From Debian to Open Source AI
What does open mean in AI? A timely topic, the concept of open AI just roiled the leading AI organization in the world, leading to the ousting of San Altman as CEO of OpenAI, his possible move to Microsoft, and now the news he is going back to OpenAI as CEO with a super board shuffle!
What we know about the split speaks to a shift in the technology community not seen since the early days of open source, dating back 50 years ago.
All the debate today, in many respects, revolves around the idea that AI is far different than open-source software- so much so that we need a new definition for what is meant by “open” and “AI.”
Stefano Maffulli, executive director of the Open Source Initiative (OSI), sat for an interview for The New Stack Makers at the Open Source Summit in Bilbao, Spain, earlier this Fall to discuss an effort underway to define open source AI. An initial list of principles, now in the works, will be released by the year’s end.
“It’s a lot of complexity, a lot of new things,” Maffulli said about the rise of AI. “It really reminds me a lot of the early days in the seventies, when software started to come out of the laboratories. It was a new artifact, a new creation of human creativity, the creative minds, And we needed to think about what to do with this thing. You know, the software, the source code and the binary code? Do we want to apply copyright? Do we want to apply patent law? Do we want to do a whole new thing, and slowly, it started to consolidate, the whole social norms started to consolidate behind using copyright. We are at the same sort of stage in history where we have these large language models, these new transformers that require a lot of data that gets fed into a machine and creates a model with weights and parameters.
“All these new parameters don’t fully squarely fit into the copyright framework, because they’re not technically a creation of the human mind. They’re the result of an elaboration. Some scholars, some legal experts think that they’re not covered by copyright even. But there is a really big complexity down there.”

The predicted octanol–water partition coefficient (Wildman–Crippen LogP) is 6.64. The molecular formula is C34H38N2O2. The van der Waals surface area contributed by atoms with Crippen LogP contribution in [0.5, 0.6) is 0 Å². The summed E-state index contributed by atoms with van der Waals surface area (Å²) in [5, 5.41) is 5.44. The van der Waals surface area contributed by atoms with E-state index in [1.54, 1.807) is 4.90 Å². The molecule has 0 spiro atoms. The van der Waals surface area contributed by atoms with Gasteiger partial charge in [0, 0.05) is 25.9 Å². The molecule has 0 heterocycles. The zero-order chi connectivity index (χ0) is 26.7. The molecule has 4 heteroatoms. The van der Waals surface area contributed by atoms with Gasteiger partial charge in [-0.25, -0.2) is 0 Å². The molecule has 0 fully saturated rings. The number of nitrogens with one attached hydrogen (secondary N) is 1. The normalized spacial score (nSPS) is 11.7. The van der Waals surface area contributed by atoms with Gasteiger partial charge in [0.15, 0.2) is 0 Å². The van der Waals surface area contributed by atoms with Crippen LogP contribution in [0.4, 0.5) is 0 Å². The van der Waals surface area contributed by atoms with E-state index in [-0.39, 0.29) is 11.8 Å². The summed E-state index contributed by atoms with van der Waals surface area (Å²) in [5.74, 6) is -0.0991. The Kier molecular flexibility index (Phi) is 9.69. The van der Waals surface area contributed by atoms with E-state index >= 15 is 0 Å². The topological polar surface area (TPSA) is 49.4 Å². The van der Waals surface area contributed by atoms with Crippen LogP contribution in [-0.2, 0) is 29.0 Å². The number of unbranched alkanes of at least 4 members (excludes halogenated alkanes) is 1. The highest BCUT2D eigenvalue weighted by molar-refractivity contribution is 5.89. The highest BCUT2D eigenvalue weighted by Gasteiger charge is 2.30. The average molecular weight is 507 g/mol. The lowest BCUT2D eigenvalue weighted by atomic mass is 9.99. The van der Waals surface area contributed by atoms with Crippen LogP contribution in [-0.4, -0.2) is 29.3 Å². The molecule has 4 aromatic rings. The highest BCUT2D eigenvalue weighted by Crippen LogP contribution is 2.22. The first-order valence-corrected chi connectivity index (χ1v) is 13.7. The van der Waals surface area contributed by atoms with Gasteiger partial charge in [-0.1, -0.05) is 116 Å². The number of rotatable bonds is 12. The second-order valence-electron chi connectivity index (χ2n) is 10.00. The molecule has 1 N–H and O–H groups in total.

But we don’t have 20 years to develop a new definition.
“What we do have is a lot of experience in creating definitions and listening to communities,” Maffulli said. “The interesting thing about the Open Source definition is that it didn’t come out of the vacuum, right, that it was already in place. Actually, the Debian free software guidelines were the result of the consultation from the Debian community, and those are the ones that became the Free Software, the Open Source definition. We do have a way and this practice of putting together the most brilliant minds that are thinking about the problem of what open means in the AI systems in this AI space.”
Even the hallmarks of open source become reasons why transparency becomes a paradox. A model that does not reveal its sources has far less chance of getting sued for copyright infringement than a model that imbues a more transparent approach.
And in the balance? Altman getting ousted shows the differences in belief systems. A “safetyist,” community emerged at OpenAI with Altman on the other side of the battle, wanting more to try it first, see if it breaks, and then move on.
The history of open source shows us one thing that we can turn to when observing these mega battles. The preservers of trust become far more valuable for commerce than the wanton quest for technical superiority. We can see that much in the past week’s events when it comes time to define what we mean by “open” and “AI.”